Two Useful Visual Communication Tools

I’m always happy to find tools that aren’t just cool, but actually improve my productivity or ability to communicate more effectively. Here are two tools I discovered just this week.

Jing

From the folks that brought you Camtasia and Snagit comes Jing– a very nifty screen capture application that has me salivating. Techsmith describes it as “an always ready program that instantly captures and shares images and video..from your computer to anywhere.”  Videos or images taken of your desktop can be uploaded to screencast.comand linked to from your blog or wherever. You can also save files locally or send it out immediately via email or instant messenger. Sweet.

In terms of It’s raw functionality, Jing is a bit like a scaled down version of SnagIt and Camtasia. But the value-add here is how it improves your workflow. As the FAQ puts it, Jing is designed to be “fast visual communication shared with others in a variety of locations.” So while I wouldn’t use it for for a technical writing or software training project, it is an awesome way to quickly take a picture or video that I want to share with a colleague, the IT help desk, or my Aunt Virginia. You can also annotate the images with text, highlighting, arrows, and other nifty things. All in a manner of seconds. Extra sweet. That’s just the kind of scrappy, seamless workflow I want.

I often question the “ease of use”  and speed that software companies brag about in marketing spin. So I’m gonna test out how easy it is to quickly add a insert on this page a screen capture of my current desktop, along with a simple annotation. OK…here I go….

Yup. That was pretty easy! I was able to snap a picture of a custom region, annotate it, upload it, and paste the embed URL (which was saved automatically to the clipboard) — all in about 2 minutes. Nice.

PowerPoint’s Slide Show Pointer Tool – Great for Storyboard Sketches

When I’m doing instructional design, I storyboard a lot in PPT. Usually I’ll mockup a screen layout and make some attempt at describing an image that I want an artist to create for me. Wouldn’t it be easier if I could just draw a crude stick person, instead of searching for lame clip art? Yes it would! Well, now I know how to do that right in PPT. I don’t even need to switch to another application. Here’s how:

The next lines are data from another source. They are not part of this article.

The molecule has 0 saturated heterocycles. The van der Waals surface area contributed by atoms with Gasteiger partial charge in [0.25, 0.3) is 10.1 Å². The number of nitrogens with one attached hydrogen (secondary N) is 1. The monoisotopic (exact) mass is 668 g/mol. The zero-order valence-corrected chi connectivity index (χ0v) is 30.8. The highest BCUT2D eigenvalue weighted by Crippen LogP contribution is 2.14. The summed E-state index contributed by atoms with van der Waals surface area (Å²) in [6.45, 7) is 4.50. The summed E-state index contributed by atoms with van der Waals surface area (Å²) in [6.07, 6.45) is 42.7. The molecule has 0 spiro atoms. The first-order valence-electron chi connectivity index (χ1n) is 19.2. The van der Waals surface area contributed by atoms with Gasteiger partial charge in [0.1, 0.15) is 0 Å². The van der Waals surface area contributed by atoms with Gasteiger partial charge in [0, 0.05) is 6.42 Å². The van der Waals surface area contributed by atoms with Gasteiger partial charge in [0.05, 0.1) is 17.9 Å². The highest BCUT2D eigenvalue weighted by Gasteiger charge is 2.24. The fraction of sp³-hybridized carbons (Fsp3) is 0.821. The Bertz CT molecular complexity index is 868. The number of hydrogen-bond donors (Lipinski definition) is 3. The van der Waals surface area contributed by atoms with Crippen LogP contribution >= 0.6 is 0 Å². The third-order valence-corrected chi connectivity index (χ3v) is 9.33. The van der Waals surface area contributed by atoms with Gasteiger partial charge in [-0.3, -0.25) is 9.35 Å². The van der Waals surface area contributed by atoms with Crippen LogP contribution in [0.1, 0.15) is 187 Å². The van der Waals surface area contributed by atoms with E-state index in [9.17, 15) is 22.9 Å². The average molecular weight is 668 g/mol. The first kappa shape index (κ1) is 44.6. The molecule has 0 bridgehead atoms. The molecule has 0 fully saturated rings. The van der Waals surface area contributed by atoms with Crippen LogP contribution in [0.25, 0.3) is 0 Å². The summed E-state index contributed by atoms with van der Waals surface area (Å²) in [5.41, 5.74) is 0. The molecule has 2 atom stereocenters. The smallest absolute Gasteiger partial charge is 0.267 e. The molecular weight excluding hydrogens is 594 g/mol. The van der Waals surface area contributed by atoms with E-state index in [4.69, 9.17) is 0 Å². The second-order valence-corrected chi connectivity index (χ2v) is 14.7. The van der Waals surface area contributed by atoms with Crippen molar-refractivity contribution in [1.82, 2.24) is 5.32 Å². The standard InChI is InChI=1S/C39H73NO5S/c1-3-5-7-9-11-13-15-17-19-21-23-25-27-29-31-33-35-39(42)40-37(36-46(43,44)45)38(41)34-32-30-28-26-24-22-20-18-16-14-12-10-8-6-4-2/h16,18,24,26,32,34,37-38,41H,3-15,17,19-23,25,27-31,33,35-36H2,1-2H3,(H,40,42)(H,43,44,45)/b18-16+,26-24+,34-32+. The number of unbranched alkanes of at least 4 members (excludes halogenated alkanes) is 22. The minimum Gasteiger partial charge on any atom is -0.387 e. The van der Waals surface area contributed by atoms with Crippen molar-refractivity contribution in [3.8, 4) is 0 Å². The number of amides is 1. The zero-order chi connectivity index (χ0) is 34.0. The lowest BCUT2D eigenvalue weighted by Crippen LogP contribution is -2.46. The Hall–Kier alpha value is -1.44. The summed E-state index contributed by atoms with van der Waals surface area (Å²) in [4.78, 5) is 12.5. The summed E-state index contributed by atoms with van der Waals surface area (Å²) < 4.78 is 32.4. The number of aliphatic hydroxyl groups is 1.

1. Switch to Slide Show mode.
  2. Go to the slide you want to design.
  3. Right click.
  4. Point to Pointer Options.
  5. Select a style (I like Felt Tip Pen).
  6. Use your mouse and cursor to sketch your image.

Now exit out of slide show mode.

You will be asked if you want to save the ink annotations. You do.

Voila! The slide now has a nice, simple sketch that you can use to communicate your idea with your artist, programmer, or whomever. Below is a sketch I did in just a few seconds. A big benefit of this approach is that I don’t have to switch to another application. I also don’t have to save the image to a folder somewhere and then insert it. It is saved automatically right in PPT. That’s a big time saver. In the example below, I want to convey to the media guy that I want an image indicating that a badly written report is not useful to the audience and ends up as total waste. For our team, a simple picture tells a story easier than describing it in text.

Another benefit is that a sketch like this could be used in a rapid prototype to share with a client. They’ll get the idea better than they would with just text-based storyboard, and you potentially save cash by not wasting expensive graphics time in case they don’t like the storyboard.

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One Response to Two Useful Visual Communication Tools

  1. Timothy Owens says:

    Adult learners are different they are; older, have more life experience, want to learn, and the list goes on….However you are right on target, the way to reach the learner is not as different as the theories and rules portray. You have to take the differences into consideration but “We can be light, simple, engaging, fun, and still reach adult learners.” Great Blog Thank You.

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